Tobermory v3.1

Latest edits to this short piece. Here’s hoping that it’s better for it! Here goes:

Tobermory. She tastes it on her tongue. Exotic. It drips like mango down her throat. Nearly half the group has been here before, out of the twenty odd divers she is standing with at the Parks Canada’s office in the Georgian Bay. The rest have heard about it. Here it was, only ten hours away from Montreal. Tobermory. The divers speak of it like a place of legend. Mecca. The one Canadian dive site to make it into those “50 Places to Dive Before You Die” books. They are handed numbered discs that say FATHOM FIVE, the name of the park, blue plastic dog tags that nobody will ever ask to see again. They are told to wear it on their person at all times when diving. Later on, she will tie-wrap it to her BCD.

She wanders through the Welcome Center’s museum, where they keep corn under pressure, still edible (at least for fish), from the wreck of the Arabia. Later, Serge tells her that this is how researchers found the wreck in the eighties – following fish with corn in their bellies. Before that, diving operations would drag their anchors along the bottom until they hit the boat. Damaging it with the ‘I-wants’ of the tourists. Today, it was unthinkable. Take only pictures, leave only bubbles.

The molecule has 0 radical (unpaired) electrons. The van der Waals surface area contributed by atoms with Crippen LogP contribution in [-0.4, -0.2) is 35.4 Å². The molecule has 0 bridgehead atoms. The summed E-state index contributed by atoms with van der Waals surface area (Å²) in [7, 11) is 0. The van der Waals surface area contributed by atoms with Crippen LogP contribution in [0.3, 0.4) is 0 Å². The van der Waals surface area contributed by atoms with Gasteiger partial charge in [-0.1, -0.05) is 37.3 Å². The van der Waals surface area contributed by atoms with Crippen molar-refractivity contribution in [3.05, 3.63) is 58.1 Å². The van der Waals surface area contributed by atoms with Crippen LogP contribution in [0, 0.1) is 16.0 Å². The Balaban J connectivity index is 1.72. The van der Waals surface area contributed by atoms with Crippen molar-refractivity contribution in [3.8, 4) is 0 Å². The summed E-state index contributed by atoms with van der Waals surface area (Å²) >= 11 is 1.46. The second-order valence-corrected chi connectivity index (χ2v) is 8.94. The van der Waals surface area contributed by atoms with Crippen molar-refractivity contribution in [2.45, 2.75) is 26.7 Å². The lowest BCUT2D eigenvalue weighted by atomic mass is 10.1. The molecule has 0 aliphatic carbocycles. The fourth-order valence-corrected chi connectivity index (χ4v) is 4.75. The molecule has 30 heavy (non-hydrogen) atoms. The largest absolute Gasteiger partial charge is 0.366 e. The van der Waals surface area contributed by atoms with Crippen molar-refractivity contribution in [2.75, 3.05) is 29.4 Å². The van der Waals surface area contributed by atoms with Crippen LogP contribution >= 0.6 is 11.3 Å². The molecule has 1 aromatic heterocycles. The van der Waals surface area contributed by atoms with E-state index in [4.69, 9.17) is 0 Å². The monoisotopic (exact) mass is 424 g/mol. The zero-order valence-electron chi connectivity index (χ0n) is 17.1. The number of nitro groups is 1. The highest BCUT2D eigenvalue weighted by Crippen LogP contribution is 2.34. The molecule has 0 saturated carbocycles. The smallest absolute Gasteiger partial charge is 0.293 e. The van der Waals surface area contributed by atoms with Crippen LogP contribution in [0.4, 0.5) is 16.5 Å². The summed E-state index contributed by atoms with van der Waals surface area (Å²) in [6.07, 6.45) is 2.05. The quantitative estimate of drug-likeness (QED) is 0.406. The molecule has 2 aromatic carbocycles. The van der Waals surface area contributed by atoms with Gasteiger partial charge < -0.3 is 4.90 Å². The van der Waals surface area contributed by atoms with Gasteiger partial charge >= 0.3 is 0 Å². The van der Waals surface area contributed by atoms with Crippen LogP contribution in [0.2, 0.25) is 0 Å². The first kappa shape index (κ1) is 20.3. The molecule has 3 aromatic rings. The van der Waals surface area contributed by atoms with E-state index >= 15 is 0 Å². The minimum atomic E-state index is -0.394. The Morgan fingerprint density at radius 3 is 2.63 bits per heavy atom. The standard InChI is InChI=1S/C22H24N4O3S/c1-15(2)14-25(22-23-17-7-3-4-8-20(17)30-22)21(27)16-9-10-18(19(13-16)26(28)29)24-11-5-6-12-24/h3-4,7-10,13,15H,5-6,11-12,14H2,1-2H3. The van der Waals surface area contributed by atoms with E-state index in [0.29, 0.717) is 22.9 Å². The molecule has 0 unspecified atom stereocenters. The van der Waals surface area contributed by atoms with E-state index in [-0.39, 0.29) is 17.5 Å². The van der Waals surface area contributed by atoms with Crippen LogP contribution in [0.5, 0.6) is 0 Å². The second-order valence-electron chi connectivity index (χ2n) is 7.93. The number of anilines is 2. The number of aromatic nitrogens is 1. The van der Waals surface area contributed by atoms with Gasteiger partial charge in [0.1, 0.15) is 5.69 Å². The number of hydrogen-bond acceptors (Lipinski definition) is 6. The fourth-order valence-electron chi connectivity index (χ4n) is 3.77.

Lake Huron is called the Ship’s Graveyard because of the sheer number of wrecks. She figures that demands some kind of respect – that even back in the eighties people would have had better sense than to drag anchor. But then again it isn’t all solemn: hanging unseen and all undiscovered in the Crow’s Nest restaurant is a picture of Serge and his buddies, a letter on each asscheek: TO-BE-RM-OR-Y!, the year. There’s a balance to be struck here.

The next morning, they board the Lark at eight. She has never been seasick before. She is now.  Stare at the horizon, keep your face in the wind, drink diet cola, it has aspartame. She rehearses what she will say after she rinses her mouth, can feel the smell of breakfast on her breath. Her instructors tell her the fish will love her – it is their way of showing concern. She will say I puked twice on Lake Huron, but Lake Huron didn’t puke on me. You tell me who wins. Lame, but it breaks the tension.  The divers suit up, check equipment. They will be diving on the Niagara II.

There are no waves and no horizon under the water, nothing beneath your feet to muddle your mind. No seasickness. The only way out is in.

    • Brad
    • September 16th, 2010

    omg Serge is all famous now and committed to history in Jesscotte’s writing!

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